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How to Solve a Common Communication Break-Down

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Without starting a fight!



February 12, 2023

Do you ever wonder how a fight with your partner or best friend started?

You began a conversation with good intentions. You wanted to let them know how you felt about something they said or did.

But before you knew it, that train jumped the tracks, and you were both hurling insults that ended in a train wreck!

I want to give you a new way to address a concern that will give you a better outcome the next time you give someone feedback about your feelings.

Don’t do what comes naturally.

Don’t Use this Familiar Therapeutic Suggestion

When you did or said __________,

I felt ____________,

And next time I want you to ____________.

Sound familiar?

The problem with that communication is that it will never work in your favor.

Good luck getting somebody to do what you’re asking after blaming them for your reaction.

The moment you say, “When you did blah blah blah, I felt blah blah blah, you have just  made them responsible for your feelings. I don’t know about you, but I don’t respond well to being blamed for someone else’s feelings, especially when I believe my intentions weren’t evil.

Although I’ve often believed I am a mind-reader, ferreting out someone else’s intentions, I’ve been proven wrong over and over. That’s because our intentions are generally way more complicated than we like to think.

So, what to do instead? How can we give someone feedback so that they won’t take offense? How do we communicate our feelings without blaming them?

Eliminate Three Words

In “Communicate Your Feelings Without Starting a Fight,” Nic Saluppo recommends a tiny change:

Instead of saying “You make me feel…” say “I feel…”

It sounds ridiculously simple. But here’s the thing. When you stop blaming someone else for how you feel, and take ownership for what you’re feeling, you make it possible to have a conversation without starting a fight.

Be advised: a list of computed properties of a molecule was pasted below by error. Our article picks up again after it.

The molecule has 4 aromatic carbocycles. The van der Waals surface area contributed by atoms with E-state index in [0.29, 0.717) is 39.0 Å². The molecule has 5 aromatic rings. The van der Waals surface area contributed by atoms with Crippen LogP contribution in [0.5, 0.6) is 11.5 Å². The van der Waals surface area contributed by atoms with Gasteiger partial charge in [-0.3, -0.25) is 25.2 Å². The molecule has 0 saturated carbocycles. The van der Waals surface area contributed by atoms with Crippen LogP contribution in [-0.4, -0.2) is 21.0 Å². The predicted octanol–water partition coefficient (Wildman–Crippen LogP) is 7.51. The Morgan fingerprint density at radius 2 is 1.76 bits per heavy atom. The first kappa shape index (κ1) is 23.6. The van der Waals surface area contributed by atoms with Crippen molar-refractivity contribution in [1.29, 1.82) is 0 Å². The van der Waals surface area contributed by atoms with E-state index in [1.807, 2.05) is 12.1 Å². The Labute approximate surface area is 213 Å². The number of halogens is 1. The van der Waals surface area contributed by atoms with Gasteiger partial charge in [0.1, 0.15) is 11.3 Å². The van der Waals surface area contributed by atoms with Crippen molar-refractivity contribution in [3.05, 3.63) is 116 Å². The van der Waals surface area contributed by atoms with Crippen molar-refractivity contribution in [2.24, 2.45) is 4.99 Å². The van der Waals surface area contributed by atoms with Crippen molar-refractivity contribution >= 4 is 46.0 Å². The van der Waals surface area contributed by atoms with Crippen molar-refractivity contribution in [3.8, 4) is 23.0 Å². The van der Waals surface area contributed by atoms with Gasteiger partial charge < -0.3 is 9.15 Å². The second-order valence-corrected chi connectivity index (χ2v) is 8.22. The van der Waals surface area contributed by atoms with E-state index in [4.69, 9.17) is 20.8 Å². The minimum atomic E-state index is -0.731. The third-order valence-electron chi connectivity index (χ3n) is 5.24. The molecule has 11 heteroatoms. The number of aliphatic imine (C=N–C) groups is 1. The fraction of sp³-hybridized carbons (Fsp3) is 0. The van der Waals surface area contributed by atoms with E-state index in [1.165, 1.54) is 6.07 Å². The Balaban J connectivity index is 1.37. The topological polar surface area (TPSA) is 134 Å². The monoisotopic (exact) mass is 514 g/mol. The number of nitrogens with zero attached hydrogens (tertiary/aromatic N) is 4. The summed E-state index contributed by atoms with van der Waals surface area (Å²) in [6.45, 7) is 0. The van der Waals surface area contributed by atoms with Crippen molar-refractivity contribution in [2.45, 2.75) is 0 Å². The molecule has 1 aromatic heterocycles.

And you also take back control of your emotional life.

Never again will someone have the power to determine how you feel.

Certainly, other people influence us and vice versa. But no one can make me throw a dish against a wall because they made me feel angry. That’s on me.

I bet you’ve heard something like this from someone, sometime. “I behaved so badly because you made me feel angry/sad/rejected”–pick a word.

Maybe you remember saying something similar yourself? I know I have! Before I finally figured out that it got me nowhere except further away from the person I wanted to feel close to, and the person I wanted to understand me.

At that time, I said what I said because I still didn’t understand that I’m 100% responsible for managing my emotions.

But is that all there is to it? Just switch from ‘you made me feel…” to “I feel…?”

Nope, there’s another step and a question to add to the equation.

Don’t Confuse Thoughts with Feelings

When I say, “When you did so and so, you made me feel so and so”, I am skipping over the reality that you didn’t make me feel anything.

Your behavior doesn’t control how I feel. What does run the show is my thoughts about what you said or did.

Let’s go back to the original example:

When you did or said __________,

I felt ____________,

And next time I want you to ____________.

Now we’re going to add one step and a question:


  1. When you rolled your eyes at what I said
  2. I had the thought that you think I’m an idiot. I don’t know if that’s true, it’s just the thought I had when I saw you roll your eyes.
  3. I felt defensive and kind of stupid.
  4. Is that what you were thinking when you rolled your eyes?


Can you see the difference?

First you separate someone’s behavior from the thought you had about it, and then you clarify the accuracy of your thought.

To Sum Things Up

. Take responsibility for your feelings by shifting from ‘you made me feel,’ to ‘I feel.’

. Distinguish between someone else’s behavior and your thoughts and assumptions about their behavior.

. Ask if your thoughts about the intention for their behavior are accurate.

Finally, I’ll end with a truism you’ve probably heard lots of times. It’s a truism because it represents a basic universal, existential truth.

Other people’s behavior is information about them. My reaction is information about me.

When I understood the significance of that idea, my life changed. I stopped giving away my power to others and became the person in charge of me.

Sometimes I forget. But not for long.

I’d love to hear your thoughts. Please share your reactions.


Much love,



  1. Richard says:

    My wife and I have been working on communication for 51-1/2 years. We have found the following effective, as it defuses our defensiveness mode and opens our hearts” “I could be wrong, and you could be right.”

    • Robyn says:

      That’s a long time!!!! Great tip–‘you may be right’ and ‘that may be true,’ are lifesavers!!!!!! And the truth is, they may be right!

  2. Bill Adams says:

    Robyn continues to express thoughtful and real-world examples of coping and self improvement practices in ways that many people who are not trained in psychology can use daily. It is a true gift to all of us.

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